United Way-Current Economic Conditions
According to the International Monetary Fund (IMF), the world economy is under recovery and is pulling itself out of recession though it is expected that the recovery is still sluggish and stabilization is uneven. Financial conditions though vary in different regions, have improved mainly due to public intervention and financial policy support. Cuts in policy interest rates, continued provision of ample liquidity, credit easing, public guarantees, and bank recapitalization have appreciably lowered concerns about systemic failure and have supported intermediation.
It is also said that the financial stress indexes as shown on Figure 3 for advanced and emerging economies have receded since the beginning of 2009. But, the recovery remains slow as financial systems remain impaired and bank balance sheets still need to be cleaned and the need to restructure institutions. Moreover, bank lending conditions are expected to remain tight and external financing conditions constrained for a considerable time. (www. imf. org) Gross Domestic Product (GDP) in the advanced economies like the United States, Japan, and in the EURO area is projected to decline by 3. 8 percent in 2009 before a forecasted growth of 0.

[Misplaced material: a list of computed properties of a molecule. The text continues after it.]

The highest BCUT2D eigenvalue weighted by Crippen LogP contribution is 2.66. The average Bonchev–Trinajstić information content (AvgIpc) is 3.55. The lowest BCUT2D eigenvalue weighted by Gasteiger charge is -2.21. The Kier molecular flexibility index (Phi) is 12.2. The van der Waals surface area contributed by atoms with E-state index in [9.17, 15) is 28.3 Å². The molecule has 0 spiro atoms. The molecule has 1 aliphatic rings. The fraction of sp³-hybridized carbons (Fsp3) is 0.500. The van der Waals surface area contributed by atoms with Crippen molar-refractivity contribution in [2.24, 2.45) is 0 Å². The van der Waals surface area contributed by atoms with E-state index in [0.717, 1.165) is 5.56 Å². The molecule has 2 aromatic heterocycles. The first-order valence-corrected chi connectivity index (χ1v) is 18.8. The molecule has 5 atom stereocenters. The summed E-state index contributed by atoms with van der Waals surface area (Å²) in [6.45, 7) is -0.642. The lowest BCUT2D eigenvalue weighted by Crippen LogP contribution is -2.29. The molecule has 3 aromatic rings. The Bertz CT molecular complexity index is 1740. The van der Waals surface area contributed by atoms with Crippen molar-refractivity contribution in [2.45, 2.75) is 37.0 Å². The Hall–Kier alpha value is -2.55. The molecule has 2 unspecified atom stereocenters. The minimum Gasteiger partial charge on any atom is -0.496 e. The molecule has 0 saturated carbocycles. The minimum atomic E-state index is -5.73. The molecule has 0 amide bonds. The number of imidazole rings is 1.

6 percent increase in 2010. This growth in 2010 still falls short until late in the year due to continuing increase in unemployment. In the United States, business and consumer confidence have improved, industrial production is expected to rebound, and that the inventory cycle is on a turn around. This is reflected by a smaller decrease in real GDP in the first quarter than in the fourth quarter. A 5. 5 percent decrease in GDP was recorded in the first quarter of 2009 against a 6. 3 percent decrease in the fourth quarter of 2008 (www. bea. gov). There are also signs that output is stabilizing by some other Asian economies headed by Japan.
In the euro area, consumer and business survey indicators have been recovering but data on real activity show few signs of stabilization and thus activity is projected to strengthen more slowly than elsewhere. Macroeconomic policies are providing support but much of the adjustment in the labor market still lies ahead. Rising unemployment will weigh on consumption and activity, as will the economy’s heavy dependence on a still-ailing banking sector. Notwithstanding regional differences, emerging and developing economies are projected to regain growth momentum during the second half of 2009.
Low-income countries are facing important challenges of their own because official aid has fallen and these economies are particularly vulnerable to swings in commodity prices. In emerging Asia, its growth projections have been revised upward to 5. 5 percent in 2009 and 7. 0 percent in 2010 due to improved prospects in China and India. This has been reflected by a substantial macroeconomic stimulus and a faster-than-expected turnaround in capital flows. But, if there is no substantial recovery in advanced countries, the recent acceleration in growth is likely to fade.